Today’s post includes my final installment of answers to George Estreich’s questions. These center around family and education. And I’ll mention here that the drawing to win a free copy of George’s memoir, The Shape of the Eye, will happen on Friday, so comment on my interview with him last week to have a chance at winning this beautiful book.
What has your family’s experience been with Penny’s education? What successes would you like to see shared, and in what ways might current practices change?
Penny has been in an integrated educational setting since she started preschool at age three. From preschool through first grade her classes were team taught by both a special education teacher and a regular education teacher. I’m very grateful for the opportunities she has had to have some individualized instruction (in math, for instance, this year) while also continuing to flourish in her love for reading and writing. Moreover, I believe that both Penny and her peers have benefited from the social learning that occurs as a result of an integrated classroom. Integration breaks down dividing lines, and it ultimately benefits all children because teachers are more equipped to serve a wide array of learning styles and abilities and because students become accustomed to the diversity of ability.
With all this said, we live in Connecticut, which I believe spends the most money per child of every state in the United States. To make this possible elsewhere would take a serious financial investment as well as a cultural shift that acknowledges the personal and social value of putting students of differing intellectual abilities in the same workspace.
Late in A Good and Perfect Gift, you write about “marvelous intentions and misplaced compassion.” I wonder: Has this continued to be true, or do you see changes in the way people react to Penny?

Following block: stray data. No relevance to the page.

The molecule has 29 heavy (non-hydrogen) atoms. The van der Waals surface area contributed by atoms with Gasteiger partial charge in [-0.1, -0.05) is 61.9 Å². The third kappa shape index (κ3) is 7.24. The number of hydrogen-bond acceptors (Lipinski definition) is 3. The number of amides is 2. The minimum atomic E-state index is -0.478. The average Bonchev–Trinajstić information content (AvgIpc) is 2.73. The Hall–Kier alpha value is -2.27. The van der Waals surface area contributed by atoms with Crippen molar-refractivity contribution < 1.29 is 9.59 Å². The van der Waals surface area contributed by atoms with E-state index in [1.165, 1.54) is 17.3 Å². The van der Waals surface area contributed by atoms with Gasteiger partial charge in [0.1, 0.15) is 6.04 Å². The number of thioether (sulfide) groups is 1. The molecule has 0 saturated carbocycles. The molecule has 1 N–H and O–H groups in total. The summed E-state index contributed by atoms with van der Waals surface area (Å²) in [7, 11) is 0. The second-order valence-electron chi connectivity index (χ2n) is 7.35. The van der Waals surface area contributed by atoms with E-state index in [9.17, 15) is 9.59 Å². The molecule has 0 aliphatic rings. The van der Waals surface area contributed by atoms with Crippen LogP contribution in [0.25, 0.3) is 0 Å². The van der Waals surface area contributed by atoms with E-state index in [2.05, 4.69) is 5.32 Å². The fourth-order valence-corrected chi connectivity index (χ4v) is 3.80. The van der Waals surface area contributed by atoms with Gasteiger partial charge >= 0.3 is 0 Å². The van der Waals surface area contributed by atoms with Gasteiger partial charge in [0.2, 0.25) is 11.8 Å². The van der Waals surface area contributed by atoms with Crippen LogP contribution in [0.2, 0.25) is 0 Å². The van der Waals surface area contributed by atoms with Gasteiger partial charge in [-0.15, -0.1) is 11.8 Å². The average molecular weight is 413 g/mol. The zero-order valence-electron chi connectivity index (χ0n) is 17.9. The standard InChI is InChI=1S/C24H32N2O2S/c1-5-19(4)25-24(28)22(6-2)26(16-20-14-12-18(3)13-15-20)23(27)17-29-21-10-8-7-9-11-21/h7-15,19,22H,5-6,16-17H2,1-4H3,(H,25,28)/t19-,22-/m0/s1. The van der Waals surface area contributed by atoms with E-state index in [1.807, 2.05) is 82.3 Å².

People who have come to know Penny over the years treat her much like we do. They know they should expect her to listen and behave herself and follow directions just like other kids her age. But “misplaced compassion” is still a challenge for us. Penny is still quite small compared to her peers, and she is an expert at singling out adults who will pay attention to her one-on-one. The danger for her is that she won’t grow in her ability to interact with peers and/or to entertain herself.
What dreams do you have for Penny as an adult, and what dreams does she have for herself?
I suspect that Penny will end up in a caring profession—teaching or medicine come to mind. Though I haven’t suggested these possibilities to her, she often says she will be a teacher or a nurse when she grows up. She has a very tender heart towards people with physical ailments, and she loves helping younger children learn.
Penny and her brother William often play-act weddings. Just this morning, he held her “train” as she entered the dining room to get a kiss from her father. He said, “I look forward to the day I get to give you away at the altar.” All this is to say that we dream of a fulfilling social life for Penny—friendships, romantic love and marriage, and a fulfilling job.
Although I suspect that Penny will live independently, I can’t say that’s a dream of mine. I’d be pretty happy to have her around for a long time.
What do you dream for your child?